How do I convince my friend to believe in the Bible, as well as God?  My friend doesn't believe in God, Heaven, the devil, anything that the Bible teaches.  This friend told me that, to her, the Bible is complete fiction.  I know that I cannot even begin to convince her that there is a God without her first believing in what the Bible teaches.  So, my question is, how do I convince her to believe in the Bible, and then, a little further down the road, convince her that there is a God?

If you are willing to look at this as a long term project, one where you might get the ball rolling in the right direction, but not be around to see it reach the target, then it is doable. I had a friend in college who wasn't interested in religion at all. When moral topics came up, he would avoid any mention that there were limits on his actions or other people's choices. It wasn't until fifteen years later, in which time I had never heard from him, that he tracked me down and called me. He just wanted to say "Thank you" because, he said, he won't have been a Christian if it wasn't for me. When I asked why, pointing out that I never got a chance to talk about religion with him -- though I had tried. He said that when he met a young woman and found out she was a Christian, his first impulse was to run the other way. But his second thought was "Jeff wasn't such a bad fellow, so maybe I'll give her a chance." A year later he was baptized into Christ and he married the young woman.

What makes it difficult is the lack of common ground. Where do you start? What you need to realize is that atheism is a religion; that is, it is a system of beliefs, derived from selected facts, to explain what cannot be explained. As a religion, it is no different than Hinduism, Buddhism, Islam, or any other religion that has a different god or gods at it center and different books to explain its beliefs. How would you start with a Hindu in discussing religion? Or, a Buddhist? The answer is the same: find common ground, or common interests. There is a wonderful example of this in Acts 17 when Paul talks to the philosophers of Athens. He started with an idol that he saw dedicated to the unknown god. The Greeks had so many gods, they had resurrected a monument to any they might have overlooked. Pointing it out was important because it demonstrated their own belief that they did not know everything. Thus, there was opportunity to learn something more. Paul also quoted one of their own writers. Even people of a wrong religious belief do get things right once in a while. But by using something they already accepted, Paul was able to move them closer to the truth. But even with his best effort, when you get to the end you find that Paul was only able to convince a few people. As far as we know, no church was established in Athens.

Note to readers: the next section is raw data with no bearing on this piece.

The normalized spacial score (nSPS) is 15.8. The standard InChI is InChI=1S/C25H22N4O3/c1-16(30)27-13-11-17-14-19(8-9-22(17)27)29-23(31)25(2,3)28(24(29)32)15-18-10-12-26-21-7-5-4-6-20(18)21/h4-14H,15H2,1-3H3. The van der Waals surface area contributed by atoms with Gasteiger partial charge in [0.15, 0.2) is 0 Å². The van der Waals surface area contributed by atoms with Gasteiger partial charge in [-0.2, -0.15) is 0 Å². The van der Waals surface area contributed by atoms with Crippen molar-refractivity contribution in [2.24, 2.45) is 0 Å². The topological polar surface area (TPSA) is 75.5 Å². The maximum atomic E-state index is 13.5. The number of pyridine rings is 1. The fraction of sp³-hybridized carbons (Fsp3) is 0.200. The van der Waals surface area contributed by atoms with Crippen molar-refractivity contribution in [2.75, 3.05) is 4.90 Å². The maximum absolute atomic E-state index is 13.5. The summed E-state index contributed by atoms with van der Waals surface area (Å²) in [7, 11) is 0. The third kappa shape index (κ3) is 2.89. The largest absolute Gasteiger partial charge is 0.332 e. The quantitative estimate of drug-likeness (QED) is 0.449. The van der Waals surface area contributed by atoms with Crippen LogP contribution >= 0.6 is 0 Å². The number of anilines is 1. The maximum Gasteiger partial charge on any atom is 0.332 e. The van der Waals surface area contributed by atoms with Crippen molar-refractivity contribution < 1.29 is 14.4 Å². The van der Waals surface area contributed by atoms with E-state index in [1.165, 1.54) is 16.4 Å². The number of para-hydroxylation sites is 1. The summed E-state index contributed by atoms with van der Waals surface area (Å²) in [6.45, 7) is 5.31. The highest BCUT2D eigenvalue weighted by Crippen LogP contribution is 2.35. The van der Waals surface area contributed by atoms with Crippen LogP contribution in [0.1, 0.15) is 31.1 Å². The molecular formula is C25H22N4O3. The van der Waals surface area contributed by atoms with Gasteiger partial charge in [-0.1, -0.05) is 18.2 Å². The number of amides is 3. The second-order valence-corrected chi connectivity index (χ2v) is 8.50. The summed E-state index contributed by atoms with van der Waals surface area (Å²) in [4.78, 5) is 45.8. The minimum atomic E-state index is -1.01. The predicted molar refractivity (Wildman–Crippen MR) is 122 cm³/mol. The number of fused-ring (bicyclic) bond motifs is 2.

This then brings a second point. Try to the best of your ability, but don't ever label yourself a failure if you do not succeed in persuading your friend. You can't make someone become a Christian. You can only awaken the desire for Christ within a person if they are so inclined.

Third, take a clue from the teachings of Jesus. Often times Jesus was approached with questions where it seem that he had to choose between two options -- neither of which were right. Jesus' answers often startled people because he found a third option that was overlooked and that third option was right. Instead of beating your head against the wall your friend erected against the Bible, look for opportunities to bring up points whose logical conclusion is that there must be something there. I worked for a short while with a molecular biologist (I'm a computer scientist by trade and I was doing some programming work for him). He was an avid atheist and knowing I was a preacher he would bring up points about evolution. Knowing the nature of his research from my work with him, I asked him why he was searching for molecular communications if nature was random. He admitted that the signs of design puzzled him and the thought crossed his mind , but ... I didn't get far, but the seed was planted. I pray that one day soon someone will water it.

Finally, think about why your friend accepts atheism over Christianity. In other words, what is in his background that led him to conclude that atheism is preferable. Rather than attacking atheism directly, work on the foundations of his beliefs.

See also:

Questions and Answers regarding Atheism
Articles on Atheism
Sermons on Apologetics